As I wrote my last post a number of thoughts came to me that weren’t completely relevant to the post but which I wanted to include somewhere. I’m going to try and bring them together in this post.
I think it’s a tremendous irony that in just 60 years the typewriter could go from a symbol of women’s liberation to one of oppression. From the nineteen teens through the 20s, the Underwood Typewriter was probably as great a force for liberating women as has ever been devised. It enabled women with ordinary educations and just a little training to hold jobs that enabled them to support themselves. Previous to that the only honorable jobs a woman could hold outside the home were teacher, nun, and nurse. By 1980 being clerk-typist had come to be considered demeaning. I think that exemplifies the differences between the First Wave feminists, interested in making the lives of ordinary women better, and the Third Wave feminists. I’m not sure what their interest has been but it’s pretty clear that they’re not particularly interested in ordinary working class women whose lives have frequently become much worse over the last 30 years, either trying to raise a family as single mothers or being expected to hold fulltime jobs while also being expected to be fulltime wives, mothers, and homemakers.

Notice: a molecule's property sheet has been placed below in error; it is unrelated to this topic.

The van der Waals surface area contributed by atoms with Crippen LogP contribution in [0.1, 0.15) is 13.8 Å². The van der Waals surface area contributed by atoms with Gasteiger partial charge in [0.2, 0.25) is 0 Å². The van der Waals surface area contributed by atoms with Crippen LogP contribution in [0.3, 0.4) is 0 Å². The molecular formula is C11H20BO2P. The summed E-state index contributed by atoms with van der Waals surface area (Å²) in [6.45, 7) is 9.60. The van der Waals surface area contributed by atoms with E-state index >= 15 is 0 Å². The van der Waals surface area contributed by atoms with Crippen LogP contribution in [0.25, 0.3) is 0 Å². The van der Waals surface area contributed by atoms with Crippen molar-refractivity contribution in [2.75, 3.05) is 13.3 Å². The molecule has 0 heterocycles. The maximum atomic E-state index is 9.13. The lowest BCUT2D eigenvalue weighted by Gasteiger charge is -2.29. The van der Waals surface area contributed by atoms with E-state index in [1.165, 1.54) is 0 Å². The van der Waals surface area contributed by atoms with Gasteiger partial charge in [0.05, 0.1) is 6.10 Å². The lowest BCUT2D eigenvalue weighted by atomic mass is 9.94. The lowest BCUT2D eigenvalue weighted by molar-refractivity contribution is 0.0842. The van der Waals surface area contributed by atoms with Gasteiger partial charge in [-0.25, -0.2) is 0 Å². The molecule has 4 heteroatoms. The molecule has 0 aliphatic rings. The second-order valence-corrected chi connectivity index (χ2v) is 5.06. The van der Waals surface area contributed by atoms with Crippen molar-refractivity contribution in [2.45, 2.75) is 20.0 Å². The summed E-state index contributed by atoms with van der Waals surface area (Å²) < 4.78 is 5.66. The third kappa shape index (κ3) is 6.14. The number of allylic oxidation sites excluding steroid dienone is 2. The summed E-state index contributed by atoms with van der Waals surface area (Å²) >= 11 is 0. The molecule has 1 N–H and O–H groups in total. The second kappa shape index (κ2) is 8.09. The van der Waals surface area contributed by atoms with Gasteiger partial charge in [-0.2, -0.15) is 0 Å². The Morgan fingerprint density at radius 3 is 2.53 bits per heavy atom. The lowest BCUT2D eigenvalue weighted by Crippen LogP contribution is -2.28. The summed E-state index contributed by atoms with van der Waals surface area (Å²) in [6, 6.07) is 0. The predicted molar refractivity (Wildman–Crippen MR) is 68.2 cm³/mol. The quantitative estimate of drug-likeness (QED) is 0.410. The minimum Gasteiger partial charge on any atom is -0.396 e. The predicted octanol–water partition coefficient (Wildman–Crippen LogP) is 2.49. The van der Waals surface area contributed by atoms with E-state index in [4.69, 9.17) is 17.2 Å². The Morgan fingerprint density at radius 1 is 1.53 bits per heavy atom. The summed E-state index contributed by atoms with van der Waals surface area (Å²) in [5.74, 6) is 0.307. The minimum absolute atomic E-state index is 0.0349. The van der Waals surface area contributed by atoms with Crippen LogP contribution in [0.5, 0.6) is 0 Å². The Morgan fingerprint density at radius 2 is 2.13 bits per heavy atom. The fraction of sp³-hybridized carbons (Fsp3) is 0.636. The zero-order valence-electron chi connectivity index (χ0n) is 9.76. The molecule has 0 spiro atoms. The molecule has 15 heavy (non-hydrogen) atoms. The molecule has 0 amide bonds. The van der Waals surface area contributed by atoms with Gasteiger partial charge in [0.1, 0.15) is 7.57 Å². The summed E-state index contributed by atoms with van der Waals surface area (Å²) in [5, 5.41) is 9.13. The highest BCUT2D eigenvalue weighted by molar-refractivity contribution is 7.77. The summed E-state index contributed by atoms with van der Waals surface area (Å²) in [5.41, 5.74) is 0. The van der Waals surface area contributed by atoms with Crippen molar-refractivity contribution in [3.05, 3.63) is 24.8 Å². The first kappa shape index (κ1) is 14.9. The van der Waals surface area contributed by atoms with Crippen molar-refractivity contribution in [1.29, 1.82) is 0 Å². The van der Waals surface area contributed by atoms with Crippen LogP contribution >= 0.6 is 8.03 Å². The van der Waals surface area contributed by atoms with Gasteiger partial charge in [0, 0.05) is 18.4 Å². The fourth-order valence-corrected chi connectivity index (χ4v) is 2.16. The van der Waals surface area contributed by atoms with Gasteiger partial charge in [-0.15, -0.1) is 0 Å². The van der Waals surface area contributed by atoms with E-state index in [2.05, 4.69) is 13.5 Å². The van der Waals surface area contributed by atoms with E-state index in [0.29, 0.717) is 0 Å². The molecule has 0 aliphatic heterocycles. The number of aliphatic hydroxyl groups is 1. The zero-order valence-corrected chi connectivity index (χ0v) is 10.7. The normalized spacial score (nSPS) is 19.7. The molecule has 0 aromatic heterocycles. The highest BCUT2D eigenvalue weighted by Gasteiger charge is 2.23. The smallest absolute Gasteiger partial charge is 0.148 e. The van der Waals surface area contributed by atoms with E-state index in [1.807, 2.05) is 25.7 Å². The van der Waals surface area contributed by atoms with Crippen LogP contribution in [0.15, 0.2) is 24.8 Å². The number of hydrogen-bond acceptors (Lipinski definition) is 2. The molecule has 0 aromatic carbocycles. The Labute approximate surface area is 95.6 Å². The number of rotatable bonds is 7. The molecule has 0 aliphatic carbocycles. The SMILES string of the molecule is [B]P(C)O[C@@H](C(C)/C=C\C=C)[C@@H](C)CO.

A “teamster” used to be someone who handled a team of horses or mules to haul loads. By 1920 the same men who had handled teams of horses were driving motorized trucks, represented by the same union. The skills required were very different but, since loading and unloading was generally the responsibility of the drivers, it still required big, burly men. Hauling the first load by motorized truck across the United States took place in 1912 and took 90 days. In the same period hauling a load across the country by railroad took four days.
Right now there’s a lot of hype about fully automated trucks. We already have them. They’re called “railroads”. IMO hauling loads on the regular public roads with fully automated trucks is far in the future if ever.
IMO American physicians’ greatest accomplishment has not been in the area of public health but organizational and political. They’ve managed to convince people that physicians educated in 1920 still had the skills to do their jobs in 1950, physicians educated in 1950 still had the skills to do their jobs in 1980, and physicians educated in 1980 still had the skills to do their jobs in 2010. When you reflect on it, what physicians did in 1920 resembles what they do today only superficially. Physicians of a century ago simply do not have the skills to practice medicine today and, in all likelihood, vice versa. Most of what they have in common is what they call themselves. Continuing education probably helped but it has its limits. I think that’s an issue that will only accelerate.